CHICAGO, IL —“Human bodies need sleep—Humans need a place to sleep!” read the sign in front of a Tent City in Chicago’s Uptown neighborhood.
Hot dogs off the grill fed the crowd of homeless people that gathered for a protest. Those who had tents pitched them on a grassy area near the viaducts where they had been allowed to sleep until the city forced them out, using the excuse of upcoming lakefront concerts.
“I don’t understand the harm in allowing them to rest their tired feet at the end of the night by sleeping under a tree? I don’t understand why you have taken a personal vindictive against someone who has no money in their pocket to pay for a room or to provide a home for themselves? Why has the homeless become your enemy? Why do you pick on them by demanding the police department wake up, kick out and force hardship on a man or woman who has no place to go?” wrote Tent City organizer, Carol Boyd, in a letter to the Chicago Park District.
Everyone at the protest had hardships that were painful to even hear about, let alone bear: from endless rounds of bureaucracy that never result in aid to unbelievable cruelty at the hands of our government. One young woman had her baby taken away from her at the hospital, because she could not find a shelter that would take them both.
Such hardships are a motivating force for people to join together and organize to resist the growing anti-homeless ordinances and harassment, and assert the natural rights of all human beings to have a place to sleep undisturbed through the night.
During the evening, Chicago Police threatened to arrest the protesters. Organizers asserted their First Amendment right to protest in a “public right of way,” and the police backed off. “Tonight is a victory, but it’s only the beginning of our fight,” Carol Boyd told a cheering crowd, despite the drenching rain. As soon as the protest was over, however, the police moved in, uprooting the homeless from the area.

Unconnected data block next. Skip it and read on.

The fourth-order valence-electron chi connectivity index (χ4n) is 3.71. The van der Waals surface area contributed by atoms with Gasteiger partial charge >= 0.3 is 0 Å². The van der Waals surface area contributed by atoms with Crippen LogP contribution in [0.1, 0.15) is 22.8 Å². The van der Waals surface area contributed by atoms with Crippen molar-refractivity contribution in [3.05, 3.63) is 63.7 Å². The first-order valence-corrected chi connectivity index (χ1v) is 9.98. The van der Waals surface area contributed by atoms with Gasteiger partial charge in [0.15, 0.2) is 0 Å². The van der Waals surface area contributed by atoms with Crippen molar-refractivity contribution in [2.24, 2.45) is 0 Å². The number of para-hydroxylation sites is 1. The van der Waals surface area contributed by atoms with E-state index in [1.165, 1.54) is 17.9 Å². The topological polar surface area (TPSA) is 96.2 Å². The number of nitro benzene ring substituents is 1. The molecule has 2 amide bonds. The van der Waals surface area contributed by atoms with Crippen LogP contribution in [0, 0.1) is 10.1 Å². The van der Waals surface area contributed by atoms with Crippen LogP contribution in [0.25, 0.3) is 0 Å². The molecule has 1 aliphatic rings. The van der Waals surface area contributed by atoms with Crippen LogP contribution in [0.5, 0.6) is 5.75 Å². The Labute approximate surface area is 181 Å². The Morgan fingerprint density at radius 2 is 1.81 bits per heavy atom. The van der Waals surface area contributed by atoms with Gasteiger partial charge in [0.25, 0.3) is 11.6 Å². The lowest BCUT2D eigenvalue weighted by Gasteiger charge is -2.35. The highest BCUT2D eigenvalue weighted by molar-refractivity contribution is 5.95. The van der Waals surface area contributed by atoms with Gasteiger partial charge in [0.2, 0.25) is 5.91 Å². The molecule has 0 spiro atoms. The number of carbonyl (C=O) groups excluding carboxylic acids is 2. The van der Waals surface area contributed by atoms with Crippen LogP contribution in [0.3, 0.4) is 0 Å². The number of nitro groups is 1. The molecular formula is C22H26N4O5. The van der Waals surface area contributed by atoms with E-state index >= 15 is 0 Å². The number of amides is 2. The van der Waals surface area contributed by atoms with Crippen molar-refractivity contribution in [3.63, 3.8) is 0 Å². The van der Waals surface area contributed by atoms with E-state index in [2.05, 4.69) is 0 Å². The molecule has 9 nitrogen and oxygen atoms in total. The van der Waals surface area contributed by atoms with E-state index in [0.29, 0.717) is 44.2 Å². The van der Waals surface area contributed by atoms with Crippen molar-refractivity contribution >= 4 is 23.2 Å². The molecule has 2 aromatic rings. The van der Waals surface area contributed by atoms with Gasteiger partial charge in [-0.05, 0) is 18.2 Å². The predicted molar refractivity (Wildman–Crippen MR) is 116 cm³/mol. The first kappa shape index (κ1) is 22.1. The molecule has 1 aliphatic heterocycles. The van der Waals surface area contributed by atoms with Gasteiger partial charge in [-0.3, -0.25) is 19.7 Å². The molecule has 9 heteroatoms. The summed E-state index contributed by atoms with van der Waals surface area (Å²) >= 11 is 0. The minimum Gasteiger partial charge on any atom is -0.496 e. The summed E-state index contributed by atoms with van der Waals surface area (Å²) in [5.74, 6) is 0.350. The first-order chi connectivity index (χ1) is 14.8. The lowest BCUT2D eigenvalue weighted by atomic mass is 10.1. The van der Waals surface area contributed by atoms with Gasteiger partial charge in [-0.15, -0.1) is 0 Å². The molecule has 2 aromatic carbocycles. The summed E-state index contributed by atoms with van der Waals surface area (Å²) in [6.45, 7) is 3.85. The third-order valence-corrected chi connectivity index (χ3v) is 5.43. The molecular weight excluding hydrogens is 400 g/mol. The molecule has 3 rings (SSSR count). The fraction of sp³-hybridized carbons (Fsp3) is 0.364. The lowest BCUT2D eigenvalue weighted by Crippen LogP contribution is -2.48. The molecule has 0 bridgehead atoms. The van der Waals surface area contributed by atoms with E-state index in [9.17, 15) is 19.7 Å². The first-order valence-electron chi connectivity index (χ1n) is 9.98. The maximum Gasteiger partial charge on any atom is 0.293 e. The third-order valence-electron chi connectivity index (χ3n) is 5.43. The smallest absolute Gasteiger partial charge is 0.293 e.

Organizers point to Alderman James Cappleman as a driving force behind the harassment of homeless people in Uptown to accommodate wealthy property developers who are drooling over the dollars to be made off lakefront properties. This story is repeated throughout the city. Property developers’ desires come before the needs of Chicago’s people.
Anyone standing in the way of the needs of these large private property owners is considered an “enemy’ and apparently there are no human rights that they have to respect. As more and more of us find our situations deteriorating, something definitely must give. Besides the growing homelessness, most people are fighting a losing battle attempting to make the rent, the house note, and take care of all the other needs that we humans have.
What if we the people could confiscate the land that is now in the hands of large private property developers and use it to provide housing for all who really need it whether they have money or not. Isn’t it time to assert this new thinking: that housing is a human right that no one should be allowed to deny.